I pay them to read the bills. Their job is to create, modify and enact law - they don't get to delegate this part of their job. If they can't read the damn thing, either they need to change the bill or they need to get out of Congress.

It is not the same thing as Obama reading his mail at all. Obama isn't paid to read mail: his job is to execute the laws of this country.

What's the job of the Congress? To make the laws. If the congressmen are delegating reading and writing to their staff (or worse, lobbyists) then they aren't doing the work I pay them for. Boot them.

I've written to both Brown and Voinovich about health care issues and asked them two questions: Have you read the bill? How will you pay for it?

Voinovich doesn't even have anything specific on his site about health care (come on, George. Get the website up to date.) Brown's site said that he doesn't intend to have any town hall meetings during this recess. But reading DailyKos yesterday I see that he is having a meeting - this morning at 10 in Columbus. Where do I get the details? Undergrounddemocrats.com had posted the only announcement I could find last night asking for HCAN, SEIU and other pro-reformers to pack the room. I don't know if Brown is a lying liar or caved to pressure but arranged it to be filled with people from only one side.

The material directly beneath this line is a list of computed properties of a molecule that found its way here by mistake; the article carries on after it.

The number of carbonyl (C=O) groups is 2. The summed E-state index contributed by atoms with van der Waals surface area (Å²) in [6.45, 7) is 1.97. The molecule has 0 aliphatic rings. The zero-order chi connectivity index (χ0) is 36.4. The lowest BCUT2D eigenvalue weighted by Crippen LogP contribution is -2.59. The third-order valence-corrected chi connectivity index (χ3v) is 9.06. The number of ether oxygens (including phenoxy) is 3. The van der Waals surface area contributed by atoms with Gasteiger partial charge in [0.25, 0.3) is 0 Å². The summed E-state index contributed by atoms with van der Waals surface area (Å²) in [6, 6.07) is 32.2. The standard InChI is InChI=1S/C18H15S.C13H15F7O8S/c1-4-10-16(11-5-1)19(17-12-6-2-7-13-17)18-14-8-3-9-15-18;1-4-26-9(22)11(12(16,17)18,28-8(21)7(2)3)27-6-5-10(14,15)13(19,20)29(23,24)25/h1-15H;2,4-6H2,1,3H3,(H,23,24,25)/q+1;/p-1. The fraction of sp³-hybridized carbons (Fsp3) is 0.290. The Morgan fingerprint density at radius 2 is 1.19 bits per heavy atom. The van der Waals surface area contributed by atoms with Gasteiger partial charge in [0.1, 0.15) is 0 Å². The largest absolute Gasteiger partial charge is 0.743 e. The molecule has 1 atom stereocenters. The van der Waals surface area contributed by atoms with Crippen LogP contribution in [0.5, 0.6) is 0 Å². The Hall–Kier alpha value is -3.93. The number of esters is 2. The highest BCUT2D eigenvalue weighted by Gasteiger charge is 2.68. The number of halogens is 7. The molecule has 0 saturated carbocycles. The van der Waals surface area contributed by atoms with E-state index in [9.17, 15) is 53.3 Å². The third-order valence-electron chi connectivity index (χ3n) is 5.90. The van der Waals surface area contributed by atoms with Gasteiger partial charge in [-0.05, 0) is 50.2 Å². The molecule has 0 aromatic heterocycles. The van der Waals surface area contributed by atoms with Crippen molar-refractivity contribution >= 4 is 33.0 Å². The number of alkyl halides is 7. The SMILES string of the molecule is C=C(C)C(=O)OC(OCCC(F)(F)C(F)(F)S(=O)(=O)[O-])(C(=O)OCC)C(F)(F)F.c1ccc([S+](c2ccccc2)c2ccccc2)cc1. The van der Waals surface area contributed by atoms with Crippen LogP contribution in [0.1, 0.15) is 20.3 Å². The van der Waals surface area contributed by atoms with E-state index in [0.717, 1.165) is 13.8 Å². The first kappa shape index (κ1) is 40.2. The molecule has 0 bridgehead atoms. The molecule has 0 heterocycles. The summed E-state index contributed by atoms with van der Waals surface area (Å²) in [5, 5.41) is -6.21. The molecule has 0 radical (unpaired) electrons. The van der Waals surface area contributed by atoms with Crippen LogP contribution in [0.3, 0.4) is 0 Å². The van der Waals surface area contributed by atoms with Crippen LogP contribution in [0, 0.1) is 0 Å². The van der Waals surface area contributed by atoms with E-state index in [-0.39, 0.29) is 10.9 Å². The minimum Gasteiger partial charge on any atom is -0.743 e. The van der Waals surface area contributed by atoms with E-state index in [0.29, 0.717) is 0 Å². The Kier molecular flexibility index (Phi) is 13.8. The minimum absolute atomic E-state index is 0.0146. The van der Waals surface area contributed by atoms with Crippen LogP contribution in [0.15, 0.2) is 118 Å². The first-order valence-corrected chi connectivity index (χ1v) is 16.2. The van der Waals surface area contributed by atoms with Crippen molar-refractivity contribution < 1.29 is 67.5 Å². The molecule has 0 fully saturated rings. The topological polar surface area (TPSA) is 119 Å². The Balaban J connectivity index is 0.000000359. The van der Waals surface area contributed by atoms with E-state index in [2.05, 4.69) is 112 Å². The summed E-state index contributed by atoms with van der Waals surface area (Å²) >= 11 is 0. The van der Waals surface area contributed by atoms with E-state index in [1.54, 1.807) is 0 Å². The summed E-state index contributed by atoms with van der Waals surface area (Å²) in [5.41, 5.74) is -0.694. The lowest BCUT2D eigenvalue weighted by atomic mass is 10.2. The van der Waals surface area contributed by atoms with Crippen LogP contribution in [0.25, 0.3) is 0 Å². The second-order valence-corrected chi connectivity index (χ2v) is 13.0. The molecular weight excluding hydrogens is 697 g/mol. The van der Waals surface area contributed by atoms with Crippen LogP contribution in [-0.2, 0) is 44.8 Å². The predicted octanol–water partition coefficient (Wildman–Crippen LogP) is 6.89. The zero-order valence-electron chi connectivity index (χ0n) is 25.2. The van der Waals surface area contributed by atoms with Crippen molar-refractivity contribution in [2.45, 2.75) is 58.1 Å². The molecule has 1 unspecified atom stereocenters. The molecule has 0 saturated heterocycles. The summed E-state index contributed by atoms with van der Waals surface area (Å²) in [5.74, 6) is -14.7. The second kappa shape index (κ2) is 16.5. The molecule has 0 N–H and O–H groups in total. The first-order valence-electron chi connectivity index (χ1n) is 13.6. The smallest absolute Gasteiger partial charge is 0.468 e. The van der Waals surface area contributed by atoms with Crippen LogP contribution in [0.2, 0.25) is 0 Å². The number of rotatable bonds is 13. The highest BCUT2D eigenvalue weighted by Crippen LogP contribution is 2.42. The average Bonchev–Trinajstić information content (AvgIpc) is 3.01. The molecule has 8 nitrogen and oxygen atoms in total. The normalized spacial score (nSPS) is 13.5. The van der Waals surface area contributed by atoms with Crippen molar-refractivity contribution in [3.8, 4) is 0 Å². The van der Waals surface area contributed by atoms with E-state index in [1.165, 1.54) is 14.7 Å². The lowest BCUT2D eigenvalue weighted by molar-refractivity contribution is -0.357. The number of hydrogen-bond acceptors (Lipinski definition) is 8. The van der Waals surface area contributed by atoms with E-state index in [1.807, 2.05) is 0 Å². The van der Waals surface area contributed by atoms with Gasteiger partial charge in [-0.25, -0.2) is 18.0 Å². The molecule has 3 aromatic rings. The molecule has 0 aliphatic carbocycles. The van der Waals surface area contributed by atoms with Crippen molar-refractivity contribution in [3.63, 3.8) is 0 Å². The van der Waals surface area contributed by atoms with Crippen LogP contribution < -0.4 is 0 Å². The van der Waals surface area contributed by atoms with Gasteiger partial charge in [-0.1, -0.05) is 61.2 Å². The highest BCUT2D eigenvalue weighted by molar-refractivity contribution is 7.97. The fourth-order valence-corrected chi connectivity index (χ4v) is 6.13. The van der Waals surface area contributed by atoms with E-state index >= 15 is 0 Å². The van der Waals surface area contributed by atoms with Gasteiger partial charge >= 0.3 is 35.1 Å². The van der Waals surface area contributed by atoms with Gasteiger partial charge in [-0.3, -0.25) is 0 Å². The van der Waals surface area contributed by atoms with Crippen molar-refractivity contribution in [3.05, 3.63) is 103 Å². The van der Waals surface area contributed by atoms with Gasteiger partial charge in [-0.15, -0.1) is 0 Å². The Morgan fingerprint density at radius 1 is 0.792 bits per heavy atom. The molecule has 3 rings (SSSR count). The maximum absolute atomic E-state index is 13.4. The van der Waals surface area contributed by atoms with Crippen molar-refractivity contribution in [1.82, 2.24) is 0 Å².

I seriously thought about going to Columbus this morning, but I don't want my daughters exposed to this kind of debacle, nor do I want them anywhere near any SEIU thugs.

I'm already paying for this? I don't think so. The CBO estimates that only part of this bill will cost $1 TRILLION dollars. Where are they going to get that money? How much will the rest cost?

Cassie, who copied this before hitting "publish" this time, but Blogger ate it, again. Evil machine